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The Kid Should See This

How many pitches does your mug make? (And why?)

Get a metal spoon and an empty mug in your home, then watch this video with Stanford mathematician Tadashi Tokieda. Try the demonstration for yourself. Does your mug have a handle? What pitch(es) does it produce?

Tokieda enjoys exploring the world through ‘toys’—simple everyday items that, through play, reveal larger scientific concepts. From the Stanford Gazette:

To date, Tokieda has collected, invented, and analyzed more than 100 ‘toys,’ ranging from spinning plastic tubes to small tops, a Slinky to illustrate tension and gravity, a mug and a spoon to tap out bell-like sounds, and glass jars partially filled with rice that roll down wooden ramps at varying speeds because of differences in how the rice moves inside the jars.

In the Quanta video above, Tokieda plays with those aforementioned mug sounds, peculiar pitches that you can hear when clinking on the sides of the mug. What’s happening here? He explains the mug dynamics in the video.

mug pitches
He explains his approach in Quanta Magazine:

Sometimes adults have a regrettable tendency to be interested only in things that are already labeled by other adults as interesting. Whereas if you come a little fresher, and a little more naive, you can look all over the place, whether it’s labeled or not, and find your own surprises…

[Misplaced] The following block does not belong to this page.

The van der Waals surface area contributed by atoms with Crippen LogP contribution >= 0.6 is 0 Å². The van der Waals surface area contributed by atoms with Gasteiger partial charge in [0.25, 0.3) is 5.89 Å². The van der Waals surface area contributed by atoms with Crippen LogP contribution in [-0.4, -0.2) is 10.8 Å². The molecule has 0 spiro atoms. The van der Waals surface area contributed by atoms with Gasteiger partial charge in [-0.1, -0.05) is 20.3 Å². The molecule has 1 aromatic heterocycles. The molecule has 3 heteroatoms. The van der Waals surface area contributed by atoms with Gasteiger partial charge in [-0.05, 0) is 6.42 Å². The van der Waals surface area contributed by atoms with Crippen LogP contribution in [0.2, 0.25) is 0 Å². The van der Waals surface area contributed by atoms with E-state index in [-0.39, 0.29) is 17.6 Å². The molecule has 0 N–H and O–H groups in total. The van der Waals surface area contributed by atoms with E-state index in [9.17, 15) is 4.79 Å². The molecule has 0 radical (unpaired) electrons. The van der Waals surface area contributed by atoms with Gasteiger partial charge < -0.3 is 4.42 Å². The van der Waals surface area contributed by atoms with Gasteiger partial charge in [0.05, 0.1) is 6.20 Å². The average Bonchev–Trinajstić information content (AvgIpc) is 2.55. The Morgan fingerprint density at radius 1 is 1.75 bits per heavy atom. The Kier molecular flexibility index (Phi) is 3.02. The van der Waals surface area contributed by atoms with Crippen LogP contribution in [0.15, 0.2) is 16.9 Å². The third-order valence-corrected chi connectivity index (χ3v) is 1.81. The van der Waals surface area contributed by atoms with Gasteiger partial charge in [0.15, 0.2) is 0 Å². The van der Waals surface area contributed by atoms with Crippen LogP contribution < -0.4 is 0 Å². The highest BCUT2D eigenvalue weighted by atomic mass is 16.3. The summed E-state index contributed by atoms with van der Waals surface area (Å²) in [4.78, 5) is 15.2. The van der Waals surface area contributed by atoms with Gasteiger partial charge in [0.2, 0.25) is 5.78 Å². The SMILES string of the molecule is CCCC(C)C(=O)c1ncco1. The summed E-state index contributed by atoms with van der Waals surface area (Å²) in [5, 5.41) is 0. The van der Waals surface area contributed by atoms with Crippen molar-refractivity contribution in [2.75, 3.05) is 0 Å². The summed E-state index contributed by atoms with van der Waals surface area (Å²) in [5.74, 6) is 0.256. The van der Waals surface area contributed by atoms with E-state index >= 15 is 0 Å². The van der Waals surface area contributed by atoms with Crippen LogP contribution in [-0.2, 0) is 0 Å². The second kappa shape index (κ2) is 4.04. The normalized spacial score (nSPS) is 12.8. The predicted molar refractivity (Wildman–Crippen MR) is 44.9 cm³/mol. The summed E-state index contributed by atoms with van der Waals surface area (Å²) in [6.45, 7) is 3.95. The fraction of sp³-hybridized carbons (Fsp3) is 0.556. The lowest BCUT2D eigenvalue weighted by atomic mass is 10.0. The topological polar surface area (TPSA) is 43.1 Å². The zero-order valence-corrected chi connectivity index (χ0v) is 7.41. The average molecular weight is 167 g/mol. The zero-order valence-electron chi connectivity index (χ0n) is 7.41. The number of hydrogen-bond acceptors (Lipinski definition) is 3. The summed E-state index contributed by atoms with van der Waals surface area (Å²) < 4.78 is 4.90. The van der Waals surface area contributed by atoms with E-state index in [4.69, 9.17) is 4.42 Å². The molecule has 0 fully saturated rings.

I like to be surprised, and I like to be proved wrong. Not in public, because that’s humiliating. But in private, I really like to be proved wrong, because that means that afterward, if I come to terms with it when the dust settles, I am ever so slightly smarter than before, and I feel better that way.

Tadashi Tokieda
Watch these sound, physics, and toy videos next:
The Science Behind String Telephones
• The Inverted Glass Harp
• Why does a frozen lake sound like a Star Wars blaster?
• Sound is a vibration, a demonstration
“Balloons look really weird when they resonate.”
• Making sounds visible: Sound vibrations transform colorful sand patterns

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